Pierrepoint said after he retired: “I do not now believe that any one of the hundreds of executions I carried out has in any way acted as a deterrent against future murder. Capital punishment, in my view, achieved nothing except revenge.”
By the end of his career he had executed 433 men and 17 women. Add that total to his father’s and uncle’s and all in all, the Pierrepoints took the lives of 849 prisoners between them.
The last execution at Shrewsbury was carried out in 1961 by Harry Allen, Pierrepoint’s long-time assistant, who stepped into the grim shoes after Pierrepoint’s resignation.
Across the hall, the cell of the condemned man was right next to the execution room, which rigged up with a noose suspended form two brass hooks in the ceiling.
Disappointingly, though probably for sound health and safety reasons, the trap door and lever set up I imagine was originally there had been reconstructed as a boarded off hole in the floor, as if it were a shabby office awaiting the installation of a nice new spiral staircase.
Around the walls, boards told the story of the eight executions that had taken place within the prison walls between 1902 and 1961 – once part of a public spectacle, but later, mercifully, some element of privacy was afforded to the deplorable act.
It was very mundane in some ways, but not a place in which I wanted to linger.
C Wing, apparently haunted to the rafters and the reputed home of the ghost called the Grey Lady, is a one-sided landing of tiny grim cells very close to the execution room. It housed up to 22 female prisoners before 1921 and then housed up to 43 vulnerable inmates at a time.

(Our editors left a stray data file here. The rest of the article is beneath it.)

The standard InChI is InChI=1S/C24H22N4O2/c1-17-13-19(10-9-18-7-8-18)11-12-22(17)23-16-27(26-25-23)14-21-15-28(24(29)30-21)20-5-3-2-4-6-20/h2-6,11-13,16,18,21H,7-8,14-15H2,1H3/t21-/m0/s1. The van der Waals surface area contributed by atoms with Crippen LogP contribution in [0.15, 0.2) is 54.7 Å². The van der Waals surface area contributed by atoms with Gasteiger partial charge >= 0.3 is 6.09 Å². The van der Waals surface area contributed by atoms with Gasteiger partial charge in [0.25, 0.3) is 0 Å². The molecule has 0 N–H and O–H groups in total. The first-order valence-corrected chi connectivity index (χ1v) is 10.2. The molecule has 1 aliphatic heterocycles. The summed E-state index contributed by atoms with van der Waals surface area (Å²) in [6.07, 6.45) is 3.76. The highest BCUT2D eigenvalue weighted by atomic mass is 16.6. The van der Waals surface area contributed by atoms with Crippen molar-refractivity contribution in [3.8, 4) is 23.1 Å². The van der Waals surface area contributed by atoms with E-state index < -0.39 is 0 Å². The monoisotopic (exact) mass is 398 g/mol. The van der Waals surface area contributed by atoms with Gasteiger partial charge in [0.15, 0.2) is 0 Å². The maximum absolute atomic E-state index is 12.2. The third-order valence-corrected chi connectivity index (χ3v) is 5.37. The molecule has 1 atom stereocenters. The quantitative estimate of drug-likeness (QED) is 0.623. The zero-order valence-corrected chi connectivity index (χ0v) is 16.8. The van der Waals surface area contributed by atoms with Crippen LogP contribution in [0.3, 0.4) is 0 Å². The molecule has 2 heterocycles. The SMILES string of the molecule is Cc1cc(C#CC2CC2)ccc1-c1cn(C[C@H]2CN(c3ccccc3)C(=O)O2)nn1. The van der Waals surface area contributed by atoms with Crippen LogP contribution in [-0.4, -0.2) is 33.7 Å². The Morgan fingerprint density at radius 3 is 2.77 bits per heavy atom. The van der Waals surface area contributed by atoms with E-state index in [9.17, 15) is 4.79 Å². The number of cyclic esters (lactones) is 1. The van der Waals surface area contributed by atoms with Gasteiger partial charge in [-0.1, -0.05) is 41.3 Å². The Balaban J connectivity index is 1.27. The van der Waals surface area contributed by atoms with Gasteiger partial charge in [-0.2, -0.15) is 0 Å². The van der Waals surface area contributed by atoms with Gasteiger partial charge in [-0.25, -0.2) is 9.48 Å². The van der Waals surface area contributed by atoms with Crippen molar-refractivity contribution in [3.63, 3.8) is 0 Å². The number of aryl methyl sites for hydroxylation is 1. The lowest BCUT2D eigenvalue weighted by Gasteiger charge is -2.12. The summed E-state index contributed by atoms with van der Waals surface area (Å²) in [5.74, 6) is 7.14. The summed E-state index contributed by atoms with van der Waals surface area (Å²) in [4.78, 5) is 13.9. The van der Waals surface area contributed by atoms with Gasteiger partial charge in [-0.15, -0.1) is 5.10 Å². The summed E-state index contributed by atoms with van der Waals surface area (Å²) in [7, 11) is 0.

Reading the board outside cell C203, which claims that the room is the most haunted in the prison, I felt distinctly uncomfortable.
I normally don’t go for that kind of thing, but just as there are few atheists in the trenches, standing alone in a deserted wing which I was being told was haunted found me hedging my bets.
I hastened to the main A wing, which was originally designed to house 172 prisoners, but at the height of its overcrowding held over 400.
My unease grew stronger as voices of a distant tour reached me from the lower level, and to my great alarm, I heard someone running up behind me. Flattening myself against the painted brick walls, I turn in fright only to see no one there. The runner, I realised, was on the landing above me, so I styled out my terror and made for the stairs.
I can really see why people flashing torches and Ghost-o-meters around deserted farmhouses in the dark manage to freak each other out – this was just after 10am and broad daylight, and I could feel the panic rising in me, despite striving to channel my inner Del Hughes.
I scuttled down to where the tour was happening and overheard the guide getting properly into character as a warder (it sounded like he may have been one in a previous life), telling his tourists why restraint might be used, how many men would be needed to make sure it was secure…
As he spoke, I peered through the doors of the exhibition cells – the Victorian female cell – women were incarcerated here until 1922 – the male cell, the constant watch cell, the padded cell…
I hadn’t seen the half of it, and I had time before my train, but that was pretty much it for me. The growing sense of panic and claustrophobia was overwhelming. I headed for the café, thinking a coffee might help, but I found I couldn’t speak to choose anything.
Seeing my discomfort, the assistant directed me out through the exercise yard, where I frantically searched for the exit, ran to the office to grab my bags and high-tailed it out of there.
The desperate celebs who want to spend time in this place get no sympathy for me, nor do the folks who part with good money to stay there for a sleepover. The threat of prison has always worked as a deterrent for me and continues to do so.
If I wasn’t over 60 when I arrived, I was on the way out. I had been there just 36 minutes. The fastest visitor ever.
Find out more about a visit to Shrewsbury Prison here.